Kentucky

Immigrant workers fear deportation at Churchill Downs

  • Groom Cesar Abregu gives a bath to one of the horses being trained by Dale Romans following his morning workout at Churchill Downs, Wednesday, April 19, 2017, in Louisville, Ky. Acevedo, an immigrant from Guatemala, is in the United States on an H-2B visa. (AP Photo/Timothy D. Easley)

    Groom Cesar Abregu gives a bath to one of the horses being trained by Dale Romans following his morning workout at Churchill Downs, Wednesday, April 19, 2017, in Louisville, Ky. Acevedo, an immigrant from Guatemala, is in the United States on an H-2B visa. (AP Photo/Timothy D. Easley)  (The Associated Press)

  • In this Thursday, April 13, 2017, photo, Baldemar Bahena, assistant trainer to Dale Romans, talks about the importance of immigrant workers to the horse racing industry in his backside office at Churchill Downs, in Louisville, Ky. (AP Photo/Timothy D. Easley)

    In this Thursday, April 13, 2017, photo, Baldemar Bahena, assistant trainer to Dale Romans, talks about the importance of immigrant workers to the horse racing industry in his backside office at Churchill Downs, in Louisville, Ky. (AP Photo/Timothy D. Easley)  (The Associated Press)

  • Assistant trainer Baldemar Bahena, left, and trainer Dale Romans look on as a groom bathes a horse at Churchill Downs, Tuesday, April 18, 2017, in Louisville, Ky. Immigrants have become indispensable at Churchill Downs and other tracks. Now, fear is spreading that a Trump administration crackdown on immigration will be a calamity both for the tracks and for many of their workers. (AP Photo/Timothy D. Easley)

    Assistant trainer Baldemar Bahena, left, and trainer Dale Romans look on as a groom bathes a horse at Churchill Downs, Tuesday, April 18, 2017, in Louisville, Ky. Immigrants have become indispensable at Churchill Downs and other tracks. Now, fear is spreading that a Trump administration crackdown on immigration will be a calamity both for the tracks and for many of their workers. (AP Photo/Timothy D. Easley)  (The Associated Press)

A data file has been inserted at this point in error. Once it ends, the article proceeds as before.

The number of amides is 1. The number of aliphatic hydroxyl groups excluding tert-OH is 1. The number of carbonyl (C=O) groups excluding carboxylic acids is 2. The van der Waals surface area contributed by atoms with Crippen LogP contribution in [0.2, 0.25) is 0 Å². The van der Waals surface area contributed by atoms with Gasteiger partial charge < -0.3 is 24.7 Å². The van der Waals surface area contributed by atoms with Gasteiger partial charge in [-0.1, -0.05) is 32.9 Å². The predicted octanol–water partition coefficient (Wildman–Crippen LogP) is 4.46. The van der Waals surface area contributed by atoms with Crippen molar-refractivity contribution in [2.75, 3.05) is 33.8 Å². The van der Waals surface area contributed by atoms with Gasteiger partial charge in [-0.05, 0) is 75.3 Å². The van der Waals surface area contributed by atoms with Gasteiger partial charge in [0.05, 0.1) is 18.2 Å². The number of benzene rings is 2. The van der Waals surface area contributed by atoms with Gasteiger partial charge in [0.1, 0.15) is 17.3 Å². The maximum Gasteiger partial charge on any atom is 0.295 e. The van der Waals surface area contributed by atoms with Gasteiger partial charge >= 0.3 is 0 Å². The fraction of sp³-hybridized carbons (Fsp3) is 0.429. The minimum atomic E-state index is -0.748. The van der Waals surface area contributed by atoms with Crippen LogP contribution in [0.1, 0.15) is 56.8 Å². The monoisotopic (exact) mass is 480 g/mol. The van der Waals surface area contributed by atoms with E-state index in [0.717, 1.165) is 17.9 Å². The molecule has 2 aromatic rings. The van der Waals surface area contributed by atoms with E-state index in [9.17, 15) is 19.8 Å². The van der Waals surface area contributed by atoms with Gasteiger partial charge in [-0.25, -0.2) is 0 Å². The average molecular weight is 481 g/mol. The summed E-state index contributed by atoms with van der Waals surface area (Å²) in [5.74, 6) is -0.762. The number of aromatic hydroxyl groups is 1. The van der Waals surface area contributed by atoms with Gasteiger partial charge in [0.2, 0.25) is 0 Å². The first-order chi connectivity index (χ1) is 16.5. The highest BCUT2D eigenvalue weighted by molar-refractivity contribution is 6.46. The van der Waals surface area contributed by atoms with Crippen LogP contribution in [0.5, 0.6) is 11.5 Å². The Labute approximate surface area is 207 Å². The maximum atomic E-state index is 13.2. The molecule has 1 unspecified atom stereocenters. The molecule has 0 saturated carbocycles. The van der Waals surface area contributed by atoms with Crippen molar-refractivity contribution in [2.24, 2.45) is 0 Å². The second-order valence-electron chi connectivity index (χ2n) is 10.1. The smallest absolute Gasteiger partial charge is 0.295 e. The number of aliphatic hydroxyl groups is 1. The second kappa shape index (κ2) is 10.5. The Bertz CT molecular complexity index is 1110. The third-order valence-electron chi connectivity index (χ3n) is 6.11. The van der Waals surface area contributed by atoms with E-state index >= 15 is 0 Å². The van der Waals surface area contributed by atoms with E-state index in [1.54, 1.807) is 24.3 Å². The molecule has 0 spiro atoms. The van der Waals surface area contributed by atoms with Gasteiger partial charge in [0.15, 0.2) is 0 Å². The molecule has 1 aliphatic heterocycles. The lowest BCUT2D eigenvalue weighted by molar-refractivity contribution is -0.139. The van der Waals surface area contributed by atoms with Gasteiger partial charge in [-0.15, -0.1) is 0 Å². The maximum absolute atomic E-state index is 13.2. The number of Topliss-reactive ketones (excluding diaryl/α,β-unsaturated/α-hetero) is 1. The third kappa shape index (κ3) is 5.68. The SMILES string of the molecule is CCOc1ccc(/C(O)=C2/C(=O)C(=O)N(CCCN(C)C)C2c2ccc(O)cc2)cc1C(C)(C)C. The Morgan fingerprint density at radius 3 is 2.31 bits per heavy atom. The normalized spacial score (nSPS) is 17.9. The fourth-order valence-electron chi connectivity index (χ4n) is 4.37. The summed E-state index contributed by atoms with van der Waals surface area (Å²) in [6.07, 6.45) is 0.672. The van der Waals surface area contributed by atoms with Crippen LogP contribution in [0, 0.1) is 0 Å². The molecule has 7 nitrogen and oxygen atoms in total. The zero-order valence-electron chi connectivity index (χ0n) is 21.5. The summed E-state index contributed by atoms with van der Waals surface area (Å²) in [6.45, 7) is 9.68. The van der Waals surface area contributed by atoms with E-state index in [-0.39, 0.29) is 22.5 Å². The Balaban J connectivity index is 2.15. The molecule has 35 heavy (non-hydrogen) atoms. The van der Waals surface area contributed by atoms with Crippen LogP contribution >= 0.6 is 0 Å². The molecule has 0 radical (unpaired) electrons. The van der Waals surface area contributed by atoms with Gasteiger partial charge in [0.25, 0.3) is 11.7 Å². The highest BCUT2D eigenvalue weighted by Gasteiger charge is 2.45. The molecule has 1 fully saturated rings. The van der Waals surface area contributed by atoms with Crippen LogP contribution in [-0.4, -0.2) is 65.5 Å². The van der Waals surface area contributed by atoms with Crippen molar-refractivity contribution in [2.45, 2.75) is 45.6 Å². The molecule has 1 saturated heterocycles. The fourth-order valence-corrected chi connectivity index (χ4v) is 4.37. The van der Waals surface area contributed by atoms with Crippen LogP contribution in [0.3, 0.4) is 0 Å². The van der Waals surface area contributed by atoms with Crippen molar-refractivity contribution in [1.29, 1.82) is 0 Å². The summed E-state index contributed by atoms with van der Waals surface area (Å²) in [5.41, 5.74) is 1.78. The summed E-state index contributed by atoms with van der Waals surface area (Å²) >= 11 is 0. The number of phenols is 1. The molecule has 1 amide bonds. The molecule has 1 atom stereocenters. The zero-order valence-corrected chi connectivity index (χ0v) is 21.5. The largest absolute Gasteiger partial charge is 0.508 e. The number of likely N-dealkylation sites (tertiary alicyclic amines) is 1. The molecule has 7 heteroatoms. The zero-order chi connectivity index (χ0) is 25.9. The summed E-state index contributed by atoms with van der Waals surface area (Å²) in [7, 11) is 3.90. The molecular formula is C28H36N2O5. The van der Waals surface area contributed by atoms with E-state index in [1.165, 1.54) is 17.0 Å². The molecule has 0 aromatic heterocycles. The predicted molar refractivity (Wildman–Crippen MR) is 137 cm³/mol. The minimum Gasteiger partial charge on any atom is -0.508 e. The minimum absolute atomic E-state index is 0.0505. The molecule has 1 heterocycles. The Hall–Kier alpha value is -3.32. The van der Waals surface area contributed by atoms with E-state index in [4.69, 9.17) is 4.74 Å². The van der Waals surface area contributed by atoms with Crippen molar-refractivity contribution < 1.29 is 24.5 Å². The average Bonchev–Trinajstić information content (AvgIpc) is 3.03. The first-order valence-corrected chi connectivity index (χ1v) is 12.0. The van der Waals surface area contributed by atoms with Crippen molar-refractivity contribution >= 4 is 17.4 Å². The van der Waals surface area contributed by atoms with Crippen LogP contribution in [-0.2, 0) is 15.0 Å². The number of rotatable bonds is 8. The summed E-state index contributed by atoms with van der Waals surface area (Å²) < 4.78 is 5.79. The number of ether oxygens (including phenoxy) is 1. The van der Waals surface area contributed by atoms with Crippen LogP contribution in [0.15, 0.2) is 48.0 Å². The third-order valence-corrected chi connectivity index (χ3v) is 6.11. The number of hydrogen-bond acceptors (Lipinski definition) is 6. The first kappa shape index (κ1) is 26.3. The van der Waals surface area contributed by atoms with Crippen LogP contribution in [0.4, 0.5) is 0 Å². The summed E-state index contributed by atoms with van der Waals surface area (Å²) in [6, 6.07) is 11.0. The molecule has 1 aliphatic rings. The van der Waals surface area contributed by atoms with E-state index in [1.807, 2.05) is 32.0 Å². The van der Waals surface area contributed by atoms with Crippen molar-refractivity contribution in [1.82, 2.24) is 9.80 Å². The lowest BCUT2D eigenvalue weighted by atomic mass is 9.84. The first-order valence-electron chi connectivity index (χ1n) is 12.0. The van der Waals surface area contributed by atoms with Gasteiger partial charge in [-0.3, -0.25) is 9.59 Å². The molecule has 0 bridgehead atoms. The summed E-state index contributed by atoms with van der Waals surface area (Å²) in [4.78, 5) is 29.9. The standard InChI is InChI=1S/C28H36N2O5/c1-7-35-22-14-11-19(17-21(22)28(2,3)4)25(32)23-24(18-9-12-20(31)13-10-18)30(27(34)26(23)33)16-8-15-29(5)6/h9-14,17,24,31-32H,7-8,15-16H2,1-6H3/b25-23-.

Workers making preparations for Saturday's Kentucky Derby worry that anti-immigrant fervor in Washington could cause many of them to be deported.

Trainers on the backside of Churchill Downs say there's a shortage of qualified workers to clean stalls, bathe horses and cool them down after workouts. They fear that a Trump administration crackdown on immigration will be a calamity both for racetracks and many of the workers.

One man has kept working even though his visa expired a couple years ago. If he wasn't working with racehorses, he says he probably would be working in avocado fields in Mexico.

Many workers at the track work legally under the H-2B visa program, but it has limited slots. The crunch has worsened since a "returning worker" exemption expired last September. Congress has not re-authorized the exemption.